When the weaver becomes part of the loom


Proud Karen weaver with her work
Today we attended the Royal Project Fair that celebrates the King of Thailand’s support for sustainable agriculture as well as the hilltribe peoples’ cultures and self-sufficiency. There we found some beautiful phaa ngung gee e-ow. The best news is that it was being sold by the Karen weaver herself with assistance from 2 bilingual (Karen/Thai) young women.

We bought 2 of these pieces in red, constructed in a traditional way with 3 long, narrow pieces sewn together. Each strip was 15” wide and almost 2 yards long. Each finished piece makes a stunning textile that traditionally is wrapped around the hips or simply tailored into a tunic top. These beautiful cotton weavings can also be used as to create contemporary fashions or home d├ęcor: wall hangings, table coverings, cushion covers and other upholstery uses.

I’m not fond of going to language classes but I love talking with people at markets – especially with tribal peoples whose mother tongue is not the one we’re speaking – especially when we’re talking about weaving or food.

My “Word of the Day” was gee e-ow. The young woman who taught me gee e-ow apologized that she didn’t know the English translation. So I taught it to her. “Backstrap,” I said pointing to my lower back while saying the Thai word for that body part. Then I fell into another vocabulary void, so I mimed a strap going around my hips.

One of the pieces we bought
While I may not have known the word, I did know that Karen (aka Kariang) women are renowned for their skill at backstrap weaving. The Karen people are often described as a nomadic “hilltribe” people who have migrated from China. This is literally true but many Karen settled in valleys north of Chiang Mai long before it was part of the nation state called Thailand.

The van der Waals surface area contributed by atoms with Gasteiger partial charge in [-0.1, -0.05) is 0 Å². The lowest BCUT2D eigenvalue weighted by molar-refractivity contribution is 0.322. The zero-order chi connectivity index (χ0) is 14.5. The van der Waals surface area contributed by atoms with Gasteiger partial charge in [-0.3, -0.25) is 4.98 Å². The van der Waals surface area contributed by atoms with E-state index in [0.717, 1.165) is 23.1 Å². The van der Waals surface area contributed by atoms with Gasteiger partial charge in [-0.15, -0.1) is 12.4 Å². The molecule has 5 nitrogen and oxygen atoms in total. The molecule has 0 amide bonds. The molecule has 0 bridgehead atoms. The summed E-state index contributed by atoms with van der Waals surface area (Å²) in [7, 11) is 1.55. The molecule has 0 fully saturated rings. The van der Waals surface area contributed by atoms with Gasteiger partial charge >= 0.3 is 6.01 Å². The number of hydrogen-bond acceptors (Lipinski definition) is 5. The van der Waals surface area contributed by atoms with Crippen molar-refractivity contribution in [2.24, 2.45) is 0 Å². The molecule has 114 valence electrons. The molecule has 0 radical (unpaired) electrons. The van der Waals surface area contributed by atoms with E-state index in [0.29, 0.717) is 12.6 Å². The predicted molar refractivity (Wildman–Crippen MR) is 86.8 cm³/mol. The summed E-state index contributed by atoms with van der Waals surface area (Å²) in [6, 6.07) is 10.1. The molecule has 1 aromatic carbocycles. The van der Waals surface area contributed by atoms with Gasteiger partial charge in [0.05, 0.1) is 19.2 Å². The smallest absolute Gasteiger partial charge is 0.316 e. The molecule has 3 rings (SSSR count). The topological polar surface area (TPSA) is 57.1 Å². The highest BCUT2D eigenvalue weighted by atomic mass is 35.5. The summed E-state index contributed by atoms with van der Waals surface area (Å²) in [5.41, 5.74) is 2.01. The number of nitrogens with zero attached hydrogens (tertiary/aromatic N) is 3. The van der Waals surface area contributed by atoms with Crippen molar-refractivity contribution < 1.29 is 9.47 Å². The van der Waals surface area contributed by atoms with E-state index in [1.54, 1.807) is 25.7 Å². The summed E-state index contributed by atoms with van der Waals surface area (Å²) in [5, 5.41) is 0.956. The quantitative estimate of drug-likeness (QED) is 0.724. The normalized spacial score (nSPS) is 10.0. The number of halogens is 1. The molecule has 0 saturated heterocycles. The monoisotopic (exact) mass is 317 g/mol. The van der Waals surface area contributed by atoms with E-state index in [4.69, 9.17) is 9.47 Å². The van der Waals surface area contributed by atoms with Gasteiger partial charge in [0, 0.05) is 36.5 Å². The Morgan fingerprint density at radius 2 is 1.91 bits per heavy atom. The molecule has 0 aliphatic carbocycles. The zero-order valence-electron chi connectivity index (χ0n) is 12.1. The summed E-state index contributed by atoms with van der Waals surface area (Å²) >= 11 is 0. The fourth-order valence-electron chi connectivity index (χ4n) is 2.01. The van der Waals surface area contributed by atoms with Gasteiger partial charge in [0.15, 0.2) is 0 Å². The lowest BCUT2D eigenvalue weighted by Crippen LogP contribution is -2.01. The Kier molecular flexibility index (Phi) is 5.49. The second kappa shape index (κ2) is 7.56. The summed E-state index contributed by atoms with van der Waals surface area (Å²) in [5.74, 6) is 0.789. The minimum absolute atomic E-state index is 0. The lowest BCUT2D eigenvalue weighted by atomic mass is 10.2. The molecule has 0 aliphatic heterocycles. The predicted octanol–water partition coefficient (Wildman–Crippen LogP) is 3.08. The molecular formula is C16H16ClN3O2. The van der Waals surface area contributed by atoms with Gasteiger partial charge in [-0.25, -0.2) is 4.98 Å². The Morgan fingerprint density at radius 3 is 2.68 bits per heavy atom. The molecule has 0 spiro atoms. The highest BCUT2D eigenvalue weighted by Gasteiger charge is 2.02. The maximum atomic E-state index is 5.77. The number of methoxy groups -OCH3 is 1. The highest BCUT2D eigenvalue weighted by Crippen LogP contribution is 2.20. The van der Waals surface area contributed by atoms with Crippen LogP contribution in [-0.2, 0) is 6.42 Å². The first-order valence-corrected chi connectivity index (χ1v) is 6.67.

While backstrap looms have largely been replaced by stationary floor looms, some traditional cultures still create beautiful textiles with this deceptively simple technology in which the weaver becomes part of the loom.

The huipiles of Guatemala are perhaps the most widely recognized example of backstrap weaving. However, every year the women who excel at this art number fewer as these traditional cultural practices are lost.

Discussing good sizes for handwoven shawls
Today everyone was excited with our purchases, which also included several unbleached cotton scarves with a lovely texture. We told them about our business in Canada and they invited us to visit their village weaving group to learn more and, perhaps, to make a special order. This type of exchange often marks the beginning of a longer, fair trade relationship that is based on mutual benefit, learning and respect.

Until next time,

Indigenous Peoples Textile Art

We've met some fascinating and very supportive artists through Facebook, Twitter and LinkedIn. Bonnie Samuel, a textile artist, is one of these. Check her recent blog post about TAMMACHAT's work in Laos.

You can also follow Bonnie on Facebook, visit her website and check Bonnie's new online shop on Meylah.com.

Reconnecting With Mother Earth

We founded TAMMACHAT to help preserve the traditional art and knowledge of rural farmers in Southeast Asia. Reconnecting With Mother Earth, an article published on Dec. 13 in the Bangkok Post, introduces you to one of the grandmothers at the heart of this preservation.

A weaver in Ban Pa Ao, Ubon Ratchathani province, with her annual rice harvest piled behind her.

Featured in Hand/Eye Magazine

TAMMACHAT Natural Textiles' fairtrade work with Laotian weavers is featured in Hand/Eye Magazine -- "Threads of Beauty: Changing Laotian Women Weavers' Lives One Thread at a Time" by Pamela Ravasio.

Hand/Eye Magazine is a fantastic online magazine that "explores the nexus between design and development, culture and commerce, art and craft, and environment and ethics." Check it out.